If you haven't yet stumbled across it on BBC News, Engadget or the discussion boards here on Core77, there's a great little article making the rounds today, in which 13-year-old Scott Campbell is asked to give his opinions on the very Walkman his dad once toted (or hauled, if you want to be honest about the size of those early ones).
Besides the obvious entertainment value of hearing a (surprisingly eloquent) youngster discover how to flip a tape over, and "shuffle" tracks by randomly releasing the rewind button, there's some useful insight too, into the unavoidable coupling of intended and unintended consequences when technologies advance. Like the frog in the slowly warming pot, it's sometimes difficult to see the downsides of an improvement while it's being implemented, and even years into a shift as fundamental as the one from linear playback to random-access music devices, we have to put the two side-by-side and see them anew to appreciate how they've influenced our behavior.
The most obvious "loss" of the iPod generation, as mentioned in that Core77 discussion thread, and elsewhere, is the steady demise of the album as a coherent document: when the technology's limitations prevent us from going straight to the song we want, we're forced to listen to the whole thing, and maybe grow to love certain songs whose beauty reveals itself slowly. Without that linearity -- which would be seen as a failure today -- we'd probably have missed out on some beautiful but elusive tracks that our enormous, warbly tape players demanded we endure.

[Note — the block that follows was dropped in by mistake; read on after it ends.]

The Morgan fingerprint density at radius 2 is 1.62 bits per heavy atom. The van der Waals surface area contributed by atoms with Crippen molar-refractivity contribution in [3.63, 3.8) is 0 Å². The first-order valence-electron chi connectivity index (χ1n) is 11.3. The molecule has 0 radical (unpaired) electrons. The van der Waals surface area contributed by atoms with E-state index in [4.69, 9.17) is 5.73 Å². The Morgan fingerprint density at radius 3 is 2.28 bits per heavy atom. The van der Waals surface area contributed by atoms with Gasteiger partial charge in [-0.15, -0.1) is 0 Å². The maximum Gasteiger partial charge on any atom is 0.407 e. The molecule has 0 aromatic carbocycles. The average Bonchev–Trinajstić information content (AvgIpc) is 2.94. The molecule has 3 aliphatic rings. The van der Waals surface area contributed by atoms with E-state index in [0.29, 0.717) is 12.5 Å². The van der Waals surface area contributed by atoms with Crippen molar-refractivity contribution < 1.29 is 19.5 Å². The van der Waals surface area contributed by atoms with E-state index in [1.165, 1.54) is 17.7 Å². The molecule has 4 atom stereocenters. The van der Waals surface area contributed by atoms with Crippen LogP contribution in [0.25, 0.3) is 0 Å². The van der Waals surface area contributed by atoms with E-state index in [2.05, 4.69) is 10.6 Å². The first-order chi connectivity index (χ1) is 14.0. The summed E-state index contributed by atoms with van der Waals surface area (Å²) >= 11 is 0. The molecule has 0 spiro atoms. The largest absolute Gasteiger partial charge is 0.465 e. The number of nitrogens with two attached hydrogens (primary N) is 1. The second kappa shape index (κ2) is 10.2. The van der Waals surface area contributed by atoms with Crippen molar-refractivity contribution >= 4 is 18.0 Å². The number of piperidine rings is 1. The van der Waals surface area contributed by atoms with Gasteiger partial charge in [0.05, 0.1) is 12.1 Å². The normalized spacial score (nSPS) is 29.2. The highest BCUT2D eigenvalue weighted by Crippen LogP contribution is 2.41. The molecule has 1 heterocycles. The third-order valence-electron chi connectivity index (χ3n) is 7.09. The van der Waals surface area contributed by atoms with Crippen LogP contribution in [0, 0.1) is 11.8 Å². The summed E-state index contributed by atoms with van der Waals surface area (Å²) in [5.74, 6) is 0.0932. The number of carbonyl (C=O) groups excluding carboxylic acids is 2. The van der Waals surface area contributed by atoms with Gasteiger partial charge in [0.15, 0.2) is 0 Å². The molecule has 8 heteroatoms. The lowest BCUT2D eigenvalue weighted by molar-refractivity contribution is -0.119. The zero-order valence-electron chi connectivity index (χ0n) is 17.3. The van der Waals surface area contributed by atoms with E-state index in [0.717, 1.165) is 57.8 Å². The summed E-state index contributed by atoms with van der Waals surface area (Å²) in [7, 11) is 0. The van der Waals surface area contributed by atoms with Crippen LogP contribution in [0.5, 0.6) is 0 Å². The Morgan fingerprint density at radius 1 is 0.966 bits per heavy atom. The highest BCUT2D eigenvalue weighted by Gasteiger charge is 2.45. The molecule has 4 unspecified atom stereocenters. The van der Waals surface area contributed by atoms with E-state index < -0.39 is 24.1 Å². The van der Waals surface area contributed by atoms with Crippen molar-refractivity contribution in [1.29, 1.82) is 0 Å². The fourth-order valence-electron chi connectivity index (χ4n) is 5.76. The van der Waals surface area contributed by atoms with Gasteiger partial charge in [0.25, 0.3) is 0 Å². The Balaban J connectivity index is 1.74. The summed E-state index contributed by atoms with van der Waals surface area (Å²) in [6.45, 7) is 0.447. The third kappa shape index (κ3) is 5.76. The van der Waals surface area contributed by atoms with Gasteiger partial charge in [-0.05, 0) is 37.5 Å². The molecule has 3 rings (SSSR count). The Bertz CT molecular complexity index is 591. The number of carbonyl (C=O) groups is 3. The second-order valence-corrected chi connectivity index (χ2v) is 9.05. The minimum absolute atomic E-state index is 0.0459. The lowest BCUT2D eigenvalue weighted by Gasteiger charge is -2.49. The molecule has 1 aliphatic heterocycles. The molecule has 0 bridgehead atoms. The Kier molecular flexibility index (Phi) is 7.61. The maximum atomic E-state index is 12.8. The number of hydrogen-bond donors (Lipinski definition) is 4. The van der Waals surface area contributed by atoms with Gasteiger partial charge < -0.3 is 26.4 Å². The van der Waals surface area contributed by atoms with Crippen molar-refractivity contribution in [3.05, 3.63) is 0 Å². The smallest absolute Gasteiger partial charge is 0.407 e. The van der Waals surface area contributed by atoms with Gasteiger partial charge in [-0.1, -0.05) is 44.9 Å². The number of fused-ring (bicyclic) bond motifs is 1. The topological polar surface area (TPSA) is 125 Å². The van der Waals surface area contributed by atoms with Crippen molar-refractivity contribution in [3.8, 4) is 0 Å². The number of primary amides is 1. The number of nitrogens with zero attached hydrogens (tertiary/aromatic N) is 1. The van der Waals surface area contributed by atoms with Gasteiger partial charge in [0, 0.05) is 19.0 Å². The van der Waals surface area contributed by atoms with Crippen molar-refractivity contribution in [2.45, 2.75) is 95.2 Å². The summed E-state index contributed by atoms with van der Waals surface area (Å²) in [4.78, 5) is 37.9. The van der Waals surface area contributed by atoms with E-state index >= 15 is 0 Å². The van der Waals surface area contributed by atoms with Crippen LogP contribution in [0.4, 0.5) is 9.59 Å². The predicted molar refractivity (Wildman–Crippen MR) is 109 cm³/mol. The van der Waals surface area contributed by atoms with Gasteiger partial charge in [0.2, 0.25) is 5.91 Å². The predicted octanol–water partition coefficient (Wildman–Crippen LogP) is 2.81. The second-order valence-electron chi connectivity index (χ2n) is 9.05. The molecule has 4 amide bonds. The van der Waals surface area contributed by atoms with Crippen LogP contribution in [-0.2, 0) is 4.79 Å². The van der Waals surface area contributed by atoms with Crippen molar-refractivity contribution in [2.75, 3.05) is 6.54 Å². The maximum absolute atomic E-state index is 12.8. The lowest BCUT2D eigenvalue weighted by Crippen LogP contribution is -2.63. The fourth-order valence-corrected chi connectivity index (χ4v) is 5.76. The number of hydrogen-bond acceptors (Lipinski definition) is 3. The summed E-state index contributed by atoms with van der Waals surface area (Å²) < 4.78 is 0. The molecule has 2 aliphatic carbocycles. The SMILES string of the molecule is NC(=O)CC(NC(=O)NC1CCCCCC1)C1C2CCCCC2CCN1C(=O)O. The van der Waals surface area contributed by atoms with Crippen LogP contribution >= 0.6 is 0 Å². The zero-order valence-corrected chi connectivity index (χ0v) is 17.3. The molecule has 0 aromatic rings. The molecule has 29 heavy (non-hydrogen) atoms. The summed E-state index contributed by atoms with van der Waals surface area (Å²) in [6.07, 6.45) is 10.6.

On the other hand, there's plenty we're gaining, and it's more than simply convenience. One danger of looking back on a nostalgiac medium is filtering for the good things and stating them explicitly, while leaving the old drawbacks, and new advantages, unspoken. We're fond of the warm crackle and rich timbre of a soul track on vinyl too, but do we spend as much time rhapsodizing about the sheer joy of being reminded of a song during a conversation, then cuing it up just a few seconds later? Of making music part of the discussion, rather than a distracting 15 minute dig through stacks of albums, often to find the sleeve is empty?
The potential for joy, exploration, emotional connection and (future) nostalgia in new technologies is often overlooked, and that's a pity, because objectively there's just as much to mourn in a new joy unappreciated as an old one lost. Smart 13-year-olds, with a democratic lack of allegiance to either, may turn out to be the best technology critics we've got.